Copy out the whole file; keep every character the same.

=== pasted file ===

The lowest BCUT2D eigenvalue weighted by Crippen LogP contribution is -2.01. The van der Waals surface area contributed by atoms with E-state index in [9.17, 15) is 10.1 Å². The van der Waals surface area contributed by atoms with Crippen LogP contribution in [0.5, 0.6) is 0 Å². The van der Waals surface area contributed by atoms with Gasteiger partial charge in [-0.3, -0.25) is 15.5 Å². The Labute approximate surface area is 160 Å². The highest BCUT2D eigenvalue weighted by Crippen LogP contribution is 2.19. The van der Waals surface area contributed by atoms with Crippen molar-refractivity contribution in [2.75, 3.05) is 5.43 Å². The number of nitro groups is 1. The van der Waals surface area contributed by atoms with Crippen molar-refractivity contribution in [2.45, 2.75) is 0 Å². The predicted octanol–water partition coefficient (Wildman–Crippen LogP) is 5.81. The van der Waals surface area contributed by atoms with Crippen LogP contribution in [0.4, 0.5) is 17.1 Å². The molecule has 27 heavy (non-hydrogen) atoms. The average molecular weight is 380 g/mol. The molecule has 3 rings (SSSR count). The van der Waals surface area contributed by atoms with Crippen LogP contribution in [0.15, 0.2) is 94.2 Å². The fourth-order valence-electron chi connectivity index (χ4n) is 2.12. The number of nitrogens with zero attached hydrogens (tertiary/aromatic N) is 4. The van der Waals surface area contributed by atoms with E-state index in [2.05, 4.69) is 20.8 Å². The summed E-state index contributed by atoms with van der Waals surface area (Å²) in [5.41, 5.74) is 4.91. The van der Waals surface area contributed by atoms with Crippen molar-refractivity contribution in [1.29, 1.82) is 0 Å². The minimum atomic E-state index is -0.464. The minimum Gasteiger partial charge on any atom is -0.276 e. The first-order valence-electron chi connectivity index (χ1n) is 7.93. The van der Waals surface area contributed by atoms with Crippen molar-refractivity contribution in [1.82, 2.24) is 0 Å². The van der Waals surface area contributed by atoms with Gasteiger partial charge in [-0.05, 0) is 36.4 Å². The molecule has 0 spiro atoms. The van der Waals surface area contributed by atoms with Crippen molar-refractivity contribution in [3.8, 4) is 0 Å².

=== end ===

The lowest BCUT2D eigenvalue weighted by Crippen LogP contribution is -2.01. The van der Waals surface area contributed by atoms with E-state index in [9.17, 15) is 10.1 Å². The van der Waals surface area contributed by atoms with Crippen LogP contribution in [0.5, 0.6) is 0 Å². The van der Waals surface area contributed by atoms with Gasteiger partial charge in [-0.3, -0.25) is 15.5 Å². The Labute approximate surface area is 160 Å². The highest BCUT2D eigenvalue weighted by Crippen LogP contribution is 2.19. The van der Waals surface area contributed by atoms with Crippen molar-refractivity contribution in [2.75, 3.05) is 5.43 Å². The number of nitro groups is 1. The van der Waals surface area contributed by atoms with Crippen molar-refractivity contribution in [2.45, 2.75) is 0 Å². The predicted octanol–water partition coefficient (Wildman–Crippen LogP) is 5.81. The van der Waals surface area contributed by atoms with Crippen LogP contribution in [0.4, 0.5) is 17.1 Å². The molecule has 27 heavy (non-hydrogen) atoms. The average molecular weight is 380 g/mol. The molecule has 3 rings (SSSR count). The van der Waals surface area contributed by atoms with Crippen LogP contribution in [0.15, 0.2) is 94.2 Å². The fourth-order valence-electron chi connectivity index (χ4n) is 2.12. The number of nitrogens with zero attached hydrogens (tertiary/aromatic N) is 4. The van der Waals surface area contributed by atoms with E-state index in [2.05, 4.69) is 20.8 Å². The summed E-state index contributed by atoms with van der Waals surface area (Å²) in [5.41, 5.74) is 4.91. The van der Waals surface area contributed by atoms with Crippen molar-refractivity contribution in [1.29, 1.82) is 0 Å². The minimum atomic E-state index is -0.464. The minimum Gasteiger partial charge on any atom is -0.276 e. The first-order valence-electron chi connectivity index (χ1n) is 7.93. The van der Waals surface area contributed by atoms with Crippen molar-refractivity contribution in [1.82, 2.24) is 0 Å². The van der Waals surface area contributed by atoms with Gasteiger partial charge in [-0.05, 0) is 36.4 Å². The molecule has 0 spiro atoms. The van der Waals surface area contributed by atoms with Crippen molar-refractivity contribution in [3.8, 4) is 0 Å².